Random Thoughts

Tomorrow I will be eating and science will barely be on my mind.

It will be on some minds. Some people will be trying to find a creative way to make vegan turkey, or free-range stuffing, and generally avoid all chemicals. Good luck with that.

Thanksgiving is Hell for chemophobes, though so are the other 364 days when they get hit with the scientific mic-drop notion that every food on earth contains a carcinogen known to cause cancer in rats

Labels won't save you, it's all stuffed with chemicals, we just don't get told about them on labels if a chicken craps them out:

Jacob and Wilhelm were Grimm. Wikimedia Commons

By Marguerite Johnson, University of Newcastle

Fairy tales have a tumultuous and fragile history. They originated as tales told by “folk”. They were passed down over generations to while away long winter nights, to provide entertainment at special occasions and for simple enjoyment.

Inevitably, as more people became literate and scholars began to record fairy tales, they were published. And then, with a wave of a magic wand, they entered the canon of European literature.

Wired magazine devotes a special issue each November to a "What's Next?" for the upcoming year - and that means it is time to think about what will happen in the world of science in 2015.

Wired asked me to make a solid prediction, kind of like Jeane Dixon, except actually right about the future. Nostradamus, without all of the meaningless mumbo-jumbo.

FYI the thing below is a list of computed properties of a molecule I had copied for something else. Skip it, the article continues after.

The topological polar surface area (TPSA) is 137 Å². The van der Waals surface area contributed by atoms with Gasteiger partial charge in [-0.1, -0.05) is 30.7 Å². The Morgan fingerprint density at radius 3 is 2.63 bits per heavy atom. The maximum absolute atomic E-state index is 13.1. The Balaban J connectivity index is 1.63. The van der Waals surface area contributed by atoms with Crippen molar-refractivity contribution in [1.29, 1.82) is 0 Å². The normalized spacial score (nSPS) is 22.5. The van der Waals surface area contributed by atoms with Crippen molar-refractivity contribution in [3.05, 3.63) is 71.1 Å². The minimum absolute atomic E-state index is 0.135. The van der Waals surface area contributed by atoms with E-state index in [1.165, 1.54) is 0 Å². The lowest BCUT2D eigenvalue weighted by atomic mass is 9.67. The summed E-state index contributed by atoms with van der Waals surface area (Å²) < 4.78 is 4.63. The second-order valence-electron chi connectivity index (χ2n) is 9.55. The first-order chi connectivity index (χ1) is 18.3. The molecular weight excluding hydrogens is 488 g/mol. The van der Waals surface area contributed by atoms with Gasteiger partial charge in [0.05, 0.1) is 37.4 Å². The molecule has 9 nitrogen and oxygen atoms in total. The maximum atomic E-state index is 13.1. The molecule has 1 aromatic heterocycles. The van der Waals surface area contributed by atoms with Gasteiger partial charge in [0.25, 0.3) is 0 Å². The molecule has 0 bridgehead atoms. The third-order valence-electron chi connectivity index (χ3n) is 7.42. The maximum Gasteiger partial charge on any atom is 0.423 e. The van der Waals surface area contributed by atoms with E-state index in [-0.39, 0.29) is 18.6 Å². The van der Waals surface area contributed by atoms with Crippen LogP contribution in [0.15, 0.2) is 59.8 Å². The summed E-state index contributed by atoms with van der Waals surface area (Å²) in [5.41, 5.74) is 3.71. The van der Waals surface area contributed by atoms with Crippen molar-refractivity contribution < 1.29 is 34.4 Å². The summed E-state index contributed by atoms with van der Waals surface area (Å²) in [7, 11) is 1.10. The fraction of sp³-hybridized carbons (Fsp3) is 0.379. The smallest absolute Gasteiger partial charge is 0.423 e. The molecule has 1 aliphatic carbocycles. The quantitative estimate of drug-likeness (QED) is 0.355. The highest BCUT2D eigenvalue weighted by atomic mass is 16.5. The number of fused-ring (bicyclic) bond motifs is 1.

Open access journals charge a fee to publish an article and make the content free to read. Traditional journals charge a subscription - they say the cost is needed because of 'added value' and that open access publications like PLOS One are not doing peer review of 30,000 articles a year, they are doing "editorial review", a peer-review lite where a reader looks the paper over and checks off 4 boxes.

Ready, set, type! Maksim Kabakou/Shutterstock

By Sally O'Reilly, The Open University


Shia LaBeouf, Brad Pitt and more less cramped outside their tank in Fury. image by Sony Pictures

By Clifford Williamson, Bath Spa University

The latest corner of World War II to be dramatized for the big screen is small. Cramped, even. In Fury, starring Brad Pitt and Shia leBeouf, we follow the story of five American soldiers, a crew serving in one tank in Germany, 1945.


Credit: mikecogh, CC BY-SA

By Suzie Thomas, University of Helsinki

In my latest attempt to debunk some of the nonsense that passes for analysis among Internet marketers I decided it might be worthwhile to talk about large systems theory.  The problem, of course, is that there really is no "large systems theory" (or a universal theory of large systems).  At least, we are still searching for the theory that will universally explain all large systems regardless of what field of thought in which we are discussing them.  We know that large systems exist and we intuitively feel that there is something characteristic about large systems which makes them large.
Credit: Millionaire Chess tournament

When I was a kid, no one outside Texas played Texas Hold 'Em. We played Stud, we played Draw, we played Liar's, but not Hold 'Em.

Like Esther Williams movies and organic food, some things just make their way into pop culture and there is no rational reason why. Texas Hold 'Em is now the most popular card game in the country, every month or so our neighborhood gets together at one of our homes and puts in 20 bucks each and we go at it.